Attacks and health conditions, the main risks
Aside from attacks, what do you think are the main risks of living on the street?
G.G. The damage to your health. I believe it goes hand in hand. The most basic things get pushed into the background, your main concern is surviving. Things such as taking care of your health or getting regular check-ups, fade into the background.
B.W. Health in every sense of the word: physical, mental… depression, for example. Lots of them see no future, no hope. The other day we were talking to someone who had a splitting headache for days; any of us would have gone to A&E. But this person said: ‘No, well, I’m on the street’.
One of the most highlighted data from the census shows that, after being on the streets for six months, the vulnerability index soars. How does this worsening happen and how does it affect one’s self-esteem?
B.W. Your self-esteem, your health… The longer you live on the street, the harder it is to get off it. You have no job, no stable housing, no self-esteem, no self-confidence…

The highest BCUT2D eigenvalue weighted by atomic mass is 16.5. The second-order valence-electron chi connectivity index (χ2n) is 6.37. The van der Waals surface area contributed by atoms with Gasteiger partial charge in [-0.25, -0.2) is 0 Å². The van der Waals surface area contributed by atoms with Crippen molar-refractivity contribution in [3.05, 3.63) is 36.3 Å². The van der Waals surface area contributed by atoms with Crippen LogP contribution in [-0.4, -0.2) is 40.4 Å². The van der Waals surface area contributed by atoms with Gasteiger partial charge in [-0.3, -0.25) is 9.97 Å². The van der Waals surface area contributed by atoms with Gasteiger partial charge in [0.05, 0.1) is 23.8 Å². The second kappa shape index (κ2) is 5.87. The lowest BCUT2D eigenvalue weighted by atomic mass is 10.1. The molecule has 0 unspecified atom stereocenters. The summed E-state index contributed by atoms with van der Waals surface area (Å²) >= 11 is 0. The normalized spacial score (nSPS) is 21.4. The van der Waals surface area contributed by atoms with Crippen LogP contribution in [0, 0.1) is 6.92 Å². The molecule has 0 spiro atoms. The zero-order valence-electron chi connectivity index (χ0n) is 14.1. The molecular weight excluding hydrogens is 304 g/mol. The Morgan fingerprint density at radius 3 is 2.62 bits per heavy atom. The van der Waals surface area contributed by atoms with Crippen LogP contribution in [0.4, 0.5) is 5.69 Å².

G.G. … it’s like you feel more and more like an outcast. It really is a social ‘exclusion’. As time goes on you feel less and less part of society. You reject more support services and people. Your mindset becomes ‘I only go to Arrels to take a shower’.
Usually in a six month time period there aren’t a lot of changes, but spending them on the streets can be life changing…
G.G. When you end up on the street, you soon realise that the homelessness support services in Barcelona have many shortcomings. You might have to wait four months to be allocated a night shelter, that is if you’re lucky and are able to get there by your own means. Straight away you see that living there is very challenging with the services they give you: you have to go there to get a shower, you have to go to this other place to get food… Services are very fragmented. There’s nothing that says ‘you’ve been here for a short period but soon you’ll get your life back’, it’s more of an ‘okay, you’ve just joined Barcelona’s homeless support services network. Welcome and we’ll see when you get out’. Getting out of there isn’t easy.